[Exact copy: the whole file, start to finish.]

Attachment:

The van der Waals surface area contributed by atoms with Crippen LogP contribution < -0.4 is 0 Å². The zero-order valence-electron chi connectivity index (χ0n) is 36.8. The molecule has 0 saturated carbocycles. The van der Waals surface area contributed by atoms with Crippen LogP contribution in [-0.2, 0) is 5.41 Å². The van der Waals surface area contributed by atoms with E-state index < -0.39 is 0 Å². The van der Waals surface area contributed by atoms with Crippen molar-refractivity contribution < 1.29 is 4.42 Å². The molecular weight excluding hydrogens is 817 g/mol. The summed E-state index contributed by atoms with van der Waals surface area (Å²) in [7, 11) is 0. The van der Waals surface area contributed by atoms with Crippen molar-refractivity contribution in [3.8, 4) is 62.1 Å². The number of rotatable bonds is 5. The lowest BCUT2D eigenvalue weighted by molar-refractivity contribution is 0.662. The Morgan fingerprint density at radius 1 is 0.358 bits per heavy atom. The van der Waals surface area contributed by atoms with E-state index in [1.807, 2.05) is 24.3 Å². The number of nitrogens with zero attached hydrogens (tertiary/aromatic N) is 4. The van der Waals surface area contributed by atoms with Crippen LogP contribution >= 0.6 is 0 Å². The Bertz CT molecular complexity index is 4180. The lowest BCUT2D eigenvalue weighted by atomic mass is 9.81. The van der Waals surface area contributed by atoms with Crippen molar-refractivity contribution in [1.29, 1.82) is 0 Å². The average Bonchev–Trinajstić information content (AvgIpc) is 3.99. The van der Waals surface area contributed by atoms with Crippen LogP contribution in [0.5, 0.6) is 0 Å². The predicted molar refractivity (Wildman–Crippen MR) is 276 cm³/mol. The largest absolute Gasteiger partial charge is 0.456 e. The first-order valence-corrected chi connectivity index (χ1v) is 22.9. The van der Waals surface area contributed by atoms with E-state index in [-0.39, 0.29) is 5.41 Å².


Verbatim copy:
The van der Waals surface area contributed by atoms with Crippen LogP contribution < -0.4 is 0 Å². The zero-order valence-electron chi connectivity index (χ0n) is 36.8. The molecule has 0 saturated carbocycles. The van der Waals surface area contributed by atoms with Crippen LogP contribution in [-0.2, 0) is 5.41 Å². The van der Waals surface area contributed by atoms with E-state index < -0.39 is 0 Å². The van der Waals surface area contributed by atoms with Crippen molar-refractivity contribution < 1.29 is 4.42 Å². The molecular weight excluding hydrogens is 817 g/mol. The summed E-state index contributed by atoms with van der Waals surface area (Å²) in [7, 11) is 0. The van der Waals surface area contributed by atoms with Crippen molar-refractivity contribution in [3.8, 4) is 62.1 Å². The number of rotatable bonds is 5. The lowest BCUT2D eigenvalue weighted by molar-refractivity contribution is 0.662. The Morgan fingerprint density at radius 1 is 0.358 bits per heavy atom. The van der Waals surface area contributed by atoms with E-state index in [1.807, 2.05) is 24.3 Å². The number of nitrogens with zero attached hydrogens (tertiary/aromatic N) is 4. The van der Waals surface area contributed by atoms with Crippen LogP contribution >= 0.6 is 0 Å². The Bertz CT molecular complexity index is 4180. The lowest BCUT2D eigenvalue weighted by atomic mass is 9.81. The van der Waals surface area contributed by atoms with Crippen molar-refractivity contribution in [1.29, 1.82) is 0 Å². The average Bonchev–Trinajstić information content (AvgIpc) is 3.99. The van der Waals surface area contributed by atoms with Crippen LogP contribution in [0.5, 0.6) is 0 Å². The predicted molar refractivity (Wildman–Crippen MR) is 276 cm³/mol. The largest absolute Gasteiger partial charge is 0.456 e. The first-order valence-corrected chi connectivity index (χ1v) is 22.9. The van der Waals surface area contributed by atoms with E-state index in [-0.39, 0.29) is 5.41 Å².